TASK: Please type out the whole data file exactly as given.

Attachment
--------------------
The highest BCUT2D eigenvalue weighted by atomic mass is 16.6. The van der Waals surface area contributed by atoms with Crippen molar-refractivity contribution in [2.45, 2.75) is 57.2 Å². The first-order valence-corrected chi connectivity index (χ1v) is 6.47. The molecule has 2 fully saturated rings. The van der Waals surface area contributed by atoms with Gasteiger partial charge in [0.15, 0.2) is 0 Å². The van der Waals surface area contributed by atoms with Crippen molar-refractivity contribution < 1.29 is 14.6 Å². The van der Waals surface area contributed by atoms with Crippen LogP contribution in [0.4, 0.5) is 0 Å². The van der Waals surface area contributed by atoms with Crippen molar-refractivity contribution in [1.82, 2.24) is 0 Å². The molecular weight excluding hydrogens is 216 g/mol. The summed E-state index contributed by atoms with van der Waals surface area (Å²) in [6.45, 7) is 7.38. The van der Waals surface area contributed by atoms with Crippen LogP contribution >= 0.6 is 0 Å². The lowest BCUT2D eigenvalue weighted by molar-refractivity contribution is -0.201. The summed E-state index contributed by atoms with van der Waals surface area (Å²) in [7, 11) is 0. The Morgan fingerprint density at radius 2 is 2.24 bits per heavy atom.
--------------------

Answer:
The highest BCUT2D eigenvalue weighted by atomic mass is 16.6. The van der Waals surface area contributed by atoms with Crippen molar-refractivity contribution in [2.45, 2.75) is 57.2 Å². The first-order valence-corrected chi connectivity index (χ1v) is 6.47. The molecule has 2 fully saturated rings. The van der Waals surface area contributed by atoms with Gasteiger partial charge in [0.15, 0.2) is 0 Å². The van der Waals surface area contributed by atoms with Crippen molar-refractivity contribution < 1.29 is 14.6 Å². The van der Waals surface area contributed by atoms with Crippen LogP contribution in [0.4, 0.5) is 0 Å². The van der Waals surface area contributed by atoms with Crippen molar-refractivity contribution in [1.82, 2.24) is 0 Å². The molecular weight excluding hydrogens is 216 g/mol. The summed E-state index contributed by atoms with van der Waals surface area (Å²) in [6.45, 7) is 7.38. The van der Waals surface area contributed by atoms with Crippen LogP contribution >= 0.6 is 0 Å². The lowest BCUT2D eigenvalue weighted by molar-refractivity contribution is -0.201. The summed E-state index contributed by atoms with van der Waals surface area (Å²) in [7, 11) is 0. The Morgan fingerprint density at radius 2 is 2.24 bits per heavy atom.